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Logo of nihpaAbout Author manuscriptsSubmit a manuscriptHHS Public Access; Author Manuscript; Accepted for publication in peer reviewed journal;
J Immunol. Author manuscript; available in PMC 2009 December 1.
Published in final edited form as:
PMCID: PMC2597000

A Novel IFN Regulatory Factor 3-Dependent Pathway Activated by Trypanosomes Triggers IFN-β in Macrophages and Fibroblasts1


Innate immune recognition of intracellular pathogens involves both extracellular and cytosolic surveillance mechanisms. The intracellular protozoan parasite Trypanosoma cruzi triggers a robust type I IFN response in both immune and nonimmune cell types. In this study, we report that signaling through TBK1 and IFN regulatory factor 3 is required for T. cruzi-mediated expression of IFN-β. The TLR adaptors MyD88 and TRIF, as well as TLR4 and TLR3, were found to be dispensable, demonstrating that T. cruzi induces IFN-β expression in a TLR-independent manner. The potential role for cytosolic dsRNA sensing pathways acting through RIG-I and MDA5 was ruled out because T. cruzi was shown to trigger robust expression of IFN-β in macrophages lacking the MAVS/IPS1/VISA/CARDif adaptor protein. The failure of T. cruzi to activate HEK293-IFN-β-luciferase cells, which are highly sensitive to cytosolic triggers of IFN-β expression including Listeria, Sendai virus, and transfected dsRNA and dsDNA, further indicates that the parasite does not engage currently recognized cytosolic surveillance pathways. Together, these findings identify the existence of a novel TLR-independent pathogen-sensing mechanism in immune and nonimmune cells that converges on TBK1 and IFN regulatory factor 3 for activation of IFN-β gene expression.

Type I IFNs, traditionally regarded as mediators of antiviral defense, have recently emerged as important immuno-modulatory cytokines that influence disease progression in a variety of nonviral pathogen infections (1). Pathogen triggers of type I IFN expression include those that engage cytosolic surveillance molecules (2) and those that activate TLRs, well-described pattern recognition receptors capable of recognizing a diverse range of pathogen products and nucleic acids (3, 4). TLRs that signal type I IFN expression include TLRs 3, 4, 7, and 9 and utilize the adaptor proteins TRIF and/or MyD88 (reviewed in Ref. 4). Nucleic acids in the host cytoplasm can also trigger type I IFN expression in a TLR-independent manner. Triphosphate RNA and dsRNA are recognized by the RIG-like receptors, a family of RNA helicases that include retinoic acid-inducible gene (RIG-I) and melanoma differentiation-associated gene 5 (MDA5) (5, 6). RIG-I and MDA5 both signal through the adaptor molecule MAVS (also called IPS1/VISA/CARDif) (710). Cytosolic DNA can also induce type I IFNs in a TLR-independent manner (1113). A candidate sensor DNA-dependent activator of IFN regulatory factors (IRFs)3 (DAI) has been identified; however, gene targeting of DAI suggests it may not function as a cytosolic DNA receptor upstream of type I IFN expression (1416). Cytosolic bacteria such as Listeria monocytogenes stimulate type I IFNs independently of TLRs and RIG-like receptors (17, 18) by a mechanism that requires the pore-forming molecule listeriolysin O to escape from the vacuole and enter the host cell cytosol, but the receptor for this pathway has not yet been identified (2, 13).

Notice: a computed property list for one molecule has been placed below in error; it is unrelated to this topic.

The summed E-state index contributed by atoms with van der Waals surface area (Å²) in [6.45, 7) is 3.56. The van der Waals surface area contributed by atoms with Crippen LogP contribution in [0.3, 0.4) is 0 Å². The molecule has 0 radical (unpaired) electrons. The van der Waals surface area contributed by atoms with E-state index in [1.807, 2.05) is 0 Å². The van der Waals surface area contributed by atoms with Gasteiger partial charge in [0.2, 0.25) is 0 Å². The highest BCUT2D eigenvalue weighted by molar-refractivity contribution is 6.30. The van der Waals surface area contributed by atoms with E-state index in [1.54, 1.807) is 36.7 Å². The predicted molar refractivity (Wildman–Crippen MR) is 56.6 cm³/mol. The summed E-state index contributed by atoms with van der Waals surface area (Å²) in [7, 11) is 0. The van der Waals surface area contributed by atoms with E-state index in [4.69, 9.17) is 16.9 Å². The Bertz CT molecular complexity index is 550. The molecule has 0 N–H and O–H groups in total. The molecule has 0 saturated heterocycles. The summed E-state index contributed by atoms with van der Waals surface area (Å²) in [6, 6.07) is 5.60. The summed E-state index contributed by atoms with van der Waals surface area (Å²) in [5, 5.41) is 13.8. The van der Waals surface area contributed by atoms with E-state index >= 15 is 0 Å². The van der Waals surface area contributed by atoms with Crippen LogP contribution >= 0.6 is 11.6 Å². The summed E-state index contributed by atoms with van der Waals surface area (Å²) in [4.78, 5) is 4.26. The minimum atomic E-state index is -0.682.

Members of the IRF family of transcription factors are central regulators of the type I IFN response (19). IRF3, which is sufficient to drive IFN-β expression, is phosphorylated on C-terminal serine and threonine residues by the noncanonical IκB kinases TANK-binding kinase 1 (TBK1) or inducible IKKε, which leads to the formation of IRF3 dimers, nuclear translocation, and binding to the IFN-β promoter (2022). Secreted IFN-β binds to the type I IFN receptor (IFNAR), signaling an autocrine or paracrine response, resulting in the expression of a multitude of IFN-stimulated genes (ISGs) as well as additional IFN-β (23).

The obligate intracellular protozoan pathogen Trypanosoma cruzi causes human Chagas’ disease, a leading cause of heart failure in Latin America. To initiate infection, T. cruzi trypomastigotes activate a number of host cell signaling pathways, resulting in plasma membrane invagination and entry into the endocytic pathway or targeted exocytosis of host cell lysosomes at the parasite attachment site (reviewed in Ref. 24). Consequently, invading parasites are rapidly trafficked to the host cell lysosomal compartment where they transiently reside before taking up residence in the host cell cytoplasm (25). Similar to Listeria, T. cruzi secretes a pore-forming molecule into the vacuole, which is thought to facilitate egress into the host cell cytosol (26). During the course of infection, T. cruzi triggers a strong type I IFN response in a variety of infected cell types (2729) and in vivo at the site of intradermal infection of mice (A.-D. C. Chessler, M. Unnikrishnan, and B. A. Burleigh, manuscript in preparation), however, the mechanistic basis for T. cruzi-mediated induction of IFN-β is not well understood. In addition there is some indication that the type I IFN response influences the outcome of T. cruzi infection in vivo (2830). In this study, we present evidence that T. cruzi induces expression of IFN-β in macrophages and fibroblasts independently of TLRs and known cytosolic sensors of nucleic acids with kinetics that suggest that IFN-β induction occurs before vacuole egress.